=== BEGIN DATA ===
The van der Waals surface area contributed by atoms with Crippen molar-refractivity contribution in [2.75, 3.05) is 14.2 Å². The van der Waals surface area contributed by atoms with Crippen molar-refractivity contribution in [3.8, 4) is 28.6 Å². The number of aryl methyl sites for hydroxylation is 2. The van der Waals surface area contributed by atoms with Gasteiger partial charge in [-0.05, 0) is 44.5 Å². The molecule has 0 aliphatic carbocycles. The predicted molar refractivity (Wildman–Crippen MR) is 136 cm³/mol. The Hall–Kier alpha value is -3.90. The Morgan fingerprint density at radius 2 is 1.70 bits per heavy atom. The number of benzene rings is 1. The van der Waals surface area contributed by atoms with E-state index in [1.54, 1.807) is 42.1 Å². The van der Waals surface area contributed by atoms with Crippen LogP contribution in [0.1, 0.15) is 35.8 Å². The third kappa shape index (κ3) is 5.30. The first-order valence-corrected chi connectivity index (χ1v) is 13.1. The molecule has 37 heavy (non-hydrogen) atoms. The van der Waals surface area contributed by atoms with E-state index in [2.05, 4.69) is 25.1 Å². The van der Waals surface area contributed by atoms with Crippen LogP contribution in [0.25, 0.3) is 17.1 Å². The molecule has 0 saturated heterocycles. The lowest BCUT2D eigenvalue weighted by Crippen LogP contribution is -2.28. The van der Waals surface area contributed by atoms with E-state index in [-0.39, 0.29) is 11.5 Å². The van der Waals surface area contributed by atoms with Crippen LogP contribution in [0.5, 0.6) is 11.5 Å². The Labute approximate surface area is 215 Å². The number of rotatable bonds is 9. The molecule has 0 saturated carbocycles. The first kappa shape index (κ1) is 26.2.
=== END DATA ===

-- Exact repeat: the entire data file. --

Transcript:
The van der Waals surface area contributed by atoms with Crippen molar-refractivity contribution in [2.75, 3.05) is 14.2 Å². The van der Waals surface area contributed by atoms with Crippen molar-refractivity contribution in [3.8, 4) is 28.6 Å². The number of aryl methyl sites for hydroxylation is 2. The van der Waals surface area contributed by atoms with Gasteiger partial charge in [-0.05, 0) is 44.5 Å². The molecule has 0 aliphatic carbocycles. The predicted molar refractivity (Wildman–Crippen MR) is 136 cm³/mol. The Hall–Kier alpha value is -3.90. The Morgan fingerprint density at radius 2 is 1.70 bits per heavy atom. The number of benzene rings is 1. The van der Waals surface area contributed by atoms with E-state index in [1.54, 1.807) is 42.1 Å². The van der Waals surface area contributed by atoms with Crippen LogP contribution in [0.1, 0.15) is 35.8 Å². The third kappa shape index (κ3) is 5.30. The first-order valence-corrected chi connectivity index (χ1v) is 13.1. The molecule has 37 heavy (non-hydrogen) atoms. The van der Waals surface area contributed by atoms with E-state index in [2.05, 4.69) is 25.1 Å². The van der Waals surface area contributed by atoms with Crippen LogP contribution in [0.25, 0.3) is 17.1 Å². The molecule has 0 saturated heterocycles. The lowest BCUT2D eigenvalue weighted by Crippen LogP contribution is -2.28. The van der Waals surface area contributed by atoms with E-state index in [-0.39, 0.29) is 11.5 Å². The van der Waals surface area contributed by atoms with Crippen LogP contribution in [0.5, 0.6) is 11.5 Å². The Labute approximate surface area is 215 Å². The number of rotatable bonds is 9. The molecule has 0 saturated carbocycles. The first kappa shape index (κ1) is 26.2.